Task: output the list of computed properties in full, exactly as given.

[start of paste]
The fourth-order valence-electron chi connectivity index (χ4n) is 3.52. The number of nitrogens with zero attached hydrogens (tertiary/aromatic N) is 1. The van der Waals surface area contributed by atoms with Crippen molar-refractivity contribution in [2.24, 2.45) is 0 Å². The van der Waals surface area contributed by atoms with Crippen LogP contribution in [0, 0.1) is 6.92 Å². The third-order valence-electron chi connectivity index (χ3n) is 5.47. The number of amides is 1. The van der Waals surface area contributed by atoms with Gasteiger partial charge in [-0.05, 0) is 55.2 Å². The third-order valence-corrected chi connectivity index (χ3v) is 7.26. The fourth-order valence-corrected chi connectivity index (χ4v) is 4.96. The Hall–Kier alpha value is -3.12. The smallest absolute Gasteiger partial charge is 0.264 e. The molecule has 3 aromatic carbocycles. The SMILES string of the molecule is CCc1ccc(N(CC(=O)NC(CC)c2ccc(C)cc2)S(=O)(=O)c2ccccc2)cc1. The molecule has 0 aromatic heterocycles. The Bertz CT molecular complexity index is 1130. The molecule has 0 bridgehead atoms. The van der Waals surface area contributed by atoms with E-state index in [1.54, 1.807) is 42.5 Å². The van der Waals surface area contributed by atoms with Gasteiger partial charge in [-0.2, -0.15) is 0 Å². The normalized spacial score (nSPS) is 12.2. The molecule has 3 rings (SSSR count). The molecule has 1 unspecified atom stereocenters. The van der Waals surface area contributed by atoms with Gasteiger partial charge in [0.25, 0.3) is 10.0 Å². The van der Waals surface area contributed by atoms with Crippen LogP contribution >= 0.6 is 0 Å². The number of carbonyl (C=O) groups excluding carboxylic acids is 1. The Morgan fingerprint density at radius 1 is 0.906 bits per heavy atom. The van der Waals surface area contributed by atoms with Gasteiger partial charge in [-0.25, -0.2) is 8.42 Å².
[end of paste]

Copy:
The fourth-order valence-electron chi connectivity index (χ4n) is 3.52. The number of nitrogens with zero attached hydrogens (tertiary/aromatic N) is 1. The van der Waals surface area contributed by atoms with Crippen molar-refractivity contribution in [2.24, 2.45) is 0 Å². The van der Waals surface area contributed by atoms with Crippen LogP contribution in [0, 0.1) is 6.92 Å². The third-order valence-electron chi connectivity index (χ3n) is 5.47. The number of amides is 1. The van der Waals surface area contributed by atoms with Gasteiger partial charge in [-0.05, 0) is 55.2 Å². The third-order valence-corrected chi connectivity index (χ3v) is 7.26. The fourth-order valence-corrected chi connectivity index (χ4v) is 4.96. The Hall–Kier alpha value is -3.12. The smallest absolute Gasteiger partial charge is 0.264 e. The molecule has 3 aromatic carbocycles. The SMILES string of the molecule is CCc1ccc(N(CC(=O)NC(CC)c2ccc(C)cc2)S(=O)(=O)c2ccccc2)cc1. The molecule has 0 aromatic heterocycles. The Bertz CT molecular complexity index is 1130. The molecule has 0 bridgehead atoms. The van der Waals surface area contributed by atoms with E-state index in [1.54, 1.807) is 42.5 Å². The van der Waals surface area contributed by atoms with Gasteiger partial charge in [-0.2, -0.15) is 0 Å². The normalized spacial score (nSPS) is 12.2. The molecule has 3 rings (SSSR count). The molecule has 1 unspecified atom stereocenters. The van der Waals surface area contributed by atoms with Gasteiger partial charge in [0.25, 0.3) is 10.0 Å². The van der Waals surface area contributed by atoms with Crippen LogP contribution >= 0.6 is 0 Å². The number of carbonyl (C=O) groups excluding carboxylic acids is 1. The Morgan fingerprint density at radius 1 is 0.906 bits per heavy atom. The van der Waals surface area contributed by atoms with Gasteiger partial charge in [-0.25, -0.2) is 8.42 Å².